In the academic settings, procrastination is a major problem for students. Researchers have found that there are a few significant cognitive distortions that tend to lead to students procrastinating on assignments or coursework:
- Thinking they have more time to complete tasks.
- Underestimating of how long a task will take to finish.
- Overestimating one’s future motivation.
- Believing that one works better under the time pressure to complete a task.
- Feeling the need to be in the right mindset to get work done.
Mandap (2016) found a significant difference in procrastination scores between men and women in their study. The results showed that men tend to procrastinate more than women. A meta-analysis conducted by Lu, He, & Tan (2022) analyzed 193 studies, confirming that males tend to procrastinate more than females.
Types of Procrastination
There are two types of procrastination, both of which result in similar outcomes: delaying a task.
Delaying completing a task due to an inability to make a decision.
Purposely delaying working on a task because of the perception that working under pressure leads to increased motivation.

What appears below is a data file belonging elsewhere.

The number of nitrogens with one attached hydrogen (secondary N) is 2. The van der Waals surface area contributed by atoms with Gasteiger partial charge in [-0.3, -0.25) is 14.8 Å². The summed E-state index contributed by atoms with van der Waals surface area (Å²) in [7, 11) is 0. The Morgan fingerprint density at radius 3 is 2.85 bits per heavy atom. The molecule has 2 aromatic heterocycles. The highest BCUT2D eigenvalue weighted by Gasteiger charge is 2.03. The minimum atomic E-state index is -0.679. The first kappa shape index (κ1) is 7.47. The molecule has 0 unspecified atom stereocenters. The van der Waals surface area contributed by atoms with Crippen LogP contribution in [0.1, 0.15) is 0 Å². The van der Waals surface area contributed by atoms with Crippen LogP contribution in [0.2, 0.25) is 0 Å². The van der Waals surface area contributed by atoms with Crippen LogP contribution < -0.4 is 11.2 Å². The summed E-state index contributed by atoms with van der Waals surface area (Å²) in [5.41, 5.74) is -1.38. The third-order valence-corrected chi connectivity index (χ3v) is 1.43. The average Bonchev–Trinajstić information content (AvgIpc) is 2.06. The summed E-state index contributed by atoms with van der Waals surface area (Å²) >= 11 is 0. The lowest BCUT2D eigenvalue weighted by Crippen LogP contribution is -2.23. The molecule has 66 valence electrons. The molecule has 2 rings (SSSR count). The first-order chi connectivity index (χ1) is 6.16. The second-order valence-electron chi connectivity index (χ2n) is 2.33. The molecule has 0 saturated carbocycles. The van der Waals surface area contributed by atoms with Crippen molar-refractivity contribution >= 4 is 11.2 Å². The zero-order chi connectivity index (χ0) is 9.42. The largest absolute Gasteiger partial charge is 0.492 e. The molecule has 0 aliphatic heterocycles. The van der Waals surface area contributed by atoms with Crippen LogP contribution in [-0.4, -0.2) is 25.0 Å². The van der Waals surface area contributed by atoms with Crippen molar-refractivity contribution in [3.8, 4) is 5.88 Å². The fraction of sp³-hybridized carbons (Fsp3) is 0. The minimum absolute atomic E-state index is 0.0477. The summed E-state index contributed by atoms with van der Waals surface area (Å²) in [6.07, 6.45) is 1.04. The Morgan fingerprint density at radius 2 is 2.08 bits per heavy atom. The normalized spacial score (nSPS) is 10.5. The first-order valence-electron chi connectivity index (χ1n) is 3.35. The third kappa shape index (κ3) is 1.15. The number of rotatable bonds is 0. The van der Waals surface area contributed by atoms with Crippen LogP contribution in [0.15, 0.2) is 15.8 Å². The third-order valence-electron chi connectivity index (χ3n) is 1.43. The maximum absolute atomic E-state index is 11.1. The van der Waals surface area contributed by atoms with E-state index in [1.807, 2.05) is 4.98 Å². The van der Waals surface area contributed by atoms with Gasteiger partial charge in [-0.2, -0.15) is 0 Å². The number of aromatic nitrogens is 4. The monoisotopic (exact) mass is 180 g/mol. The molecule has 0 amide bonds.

Within these types of procrastination, individuals who procrastinate may exhibit different behavioral styles of procrastination:
Putting off a task due to the fear that it will not be completed perfectly.
Putting off a task due to the inability to pay attention to detail.
Believing that no one should have the power to dictate another person’s schedule.
Putting off a task due to fearing change (e.g., leaving the comfort of what is “normal.”)
- Crisis Maker:
Putting off a task in order to purposely work under pressure.
Struggling to find time to start and complete a task due to taking on too many projects.
Impact of Procrastination
Relieving pressure in the moment rather than thinking about the long-term outcome can be consequential. Procrastination is a problem when it becomes chronic and interferes with daily life. To that end, chronic procrastination can have an impact on a person’s mental health, as well as social and professional well-being.
Chronic procrastination could lead to some of the following:
- Increased feelings of stress
- Increased chance of illness
- Strain placed on social relationships
- Feelings of resentment from the social circle, including family, friends, and work colleagues
- Delinquent bills
It is common for students who tend to procrastinate regularly to receive lower grades. Workers’ production quality tends to be lower when procrastination is a factor. One’s health and well-being can be impacted by habitual procrastination, including insomnia, weakened immune system, hypertension, or cardiovascular disease.